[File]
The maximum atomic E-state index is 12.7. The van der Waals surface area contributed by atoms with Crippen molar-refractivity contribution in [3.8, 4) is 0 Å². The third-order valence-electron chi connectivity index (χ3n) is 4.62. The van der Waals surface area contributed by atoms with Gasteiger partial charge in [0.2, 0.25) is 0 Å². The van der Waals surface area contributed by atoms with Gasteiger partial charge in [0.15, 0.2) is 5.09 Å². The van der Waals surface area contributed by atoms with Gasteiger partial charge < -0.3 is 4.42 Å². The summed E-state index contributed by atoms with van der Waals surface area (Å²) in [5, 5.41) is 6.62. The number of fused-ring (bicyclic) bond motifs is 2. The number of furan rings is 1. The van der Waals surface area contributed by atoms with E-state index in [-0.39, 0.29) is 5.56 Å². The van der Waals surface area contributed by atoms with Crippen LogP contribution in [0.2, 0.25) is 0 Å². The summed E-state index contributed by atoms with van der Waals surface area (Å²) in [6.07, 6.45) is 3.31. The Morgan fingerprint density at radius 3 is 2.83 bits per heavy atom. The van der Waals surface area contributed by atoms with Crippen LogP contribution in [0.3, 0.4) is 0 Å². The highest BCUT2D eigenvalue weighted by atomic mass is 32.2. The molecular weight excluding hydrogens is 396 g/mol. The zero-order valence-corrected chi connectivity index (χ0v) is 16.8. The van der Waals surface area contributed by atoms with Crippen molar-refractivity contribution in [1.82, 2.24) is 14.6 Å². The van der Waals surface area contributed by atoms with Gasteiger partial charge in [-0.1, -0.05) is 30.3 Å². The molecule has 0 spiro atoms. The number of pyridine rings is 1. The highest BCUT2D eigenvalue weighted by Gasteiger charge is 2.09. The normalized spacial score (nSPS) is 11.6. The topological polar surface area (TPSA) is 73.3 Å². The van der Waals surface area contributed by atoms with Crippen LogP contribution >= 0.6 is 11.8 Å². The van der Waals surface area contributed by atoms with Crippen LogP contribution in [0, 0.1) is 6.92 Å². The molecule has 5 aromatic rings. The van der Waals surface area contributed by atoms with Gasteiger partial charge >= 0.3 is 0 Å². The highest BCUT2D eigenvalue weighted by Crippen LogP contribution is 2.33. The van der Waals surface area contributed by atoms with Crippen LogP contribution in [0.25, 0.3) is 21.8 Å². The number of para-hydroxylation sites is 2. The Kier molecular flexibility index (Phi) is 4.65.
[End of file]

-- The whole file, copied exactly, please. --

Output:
The maximum atomic E-state index is 12.7. The van der Waals surface area contributed by atoms with Crippen molar-refractivity contribution in [3.8, 4) is 0 Å². The third-order valence-electron chi connectivity index (χ3n) is 4.62. The van der Waals surface area contributed by atoms with Gasteiger partial charge in [0.2, 0.25) is 0 Å². The van der Waals surface area contributed by atoms with Gasteiger partial charge in [0.15, 0.2) is 5.09 Å². The van der Waals surface area contributed by atoms with Gasteiger partial charge < -0.3 is 4.42 Å². The summed E-state index contributed by atoms with van der Waals surface area (Å²) in [5, 5.41) is 6.62. The number of fused-ring (bicyclic) bond motifs is 2. The number of furan rings is 1. The van der Waals surface area contributed by atoms with E-state index in [-0.39, 0.29) is 5.56 Å². The van der Waals surface area contributed by atoms with Crippen LogP contribution in [0.2, 0.25) is 0 Å². The summed E-state index contributed by atoms with van der Waals surface area (Å²) in [6.07, 6.45) is 3.31. The Morgan fingerprint density at radius 3 is 2.83 bits per heavy atom. The van der Waals surface area contributed by atoms with Crippen LogP contribution in [0.3, 0.4) is 0 Å². The highest BCUT2D eigenvalue weighted by atomic mass is 32.2. The molecular weight excluding hydrogens is 396 g/mol. The zero-order valence-corrected chi connectivity index (χ0v) is 16.8. The van der Waals surface area contributed by atoms with Crippen molar-refractivity contribution in [1.82, 2.24) is 14.6 Å². The van der Waals surface area contributed by atoms with Gasteiger partial charge in [-0.1, -0.05) is 30.3 Å². The molecule has 0 spiro atoms. The number of pyridine rings is 1. The highest BCUT2D eigenvalue weighted by Gasteiger charge is 2.09. The normalized spacial score (nSPS) is 11.6. The topological polar surface area (TPSA) is 73.3 Å². The van der Waals surface area contributed by atoms with Crippen LogP contribution >= 0.6 is 11.8 Å². The van der Waals surface area contributed by atoms with Crippen LogP contribution in [0, 0.1) is 6.92 Å². The molecule has 5 aromatic rings. The van der Waals surface area contributed by atoms with Gasteiger partial charge >= 0.3 is 0 Å². The highest BCUT2D eigenvalue weighted by Crippen LogP contribution is 2.33. The van der Waals surface area contributed by atoms with Crippen LogP contribution in [0.25, 0.3) is 21.8 Å². The number of para-hydroxylation sites is 2. The Kier molecular flexibility index (Phi) is 4.65.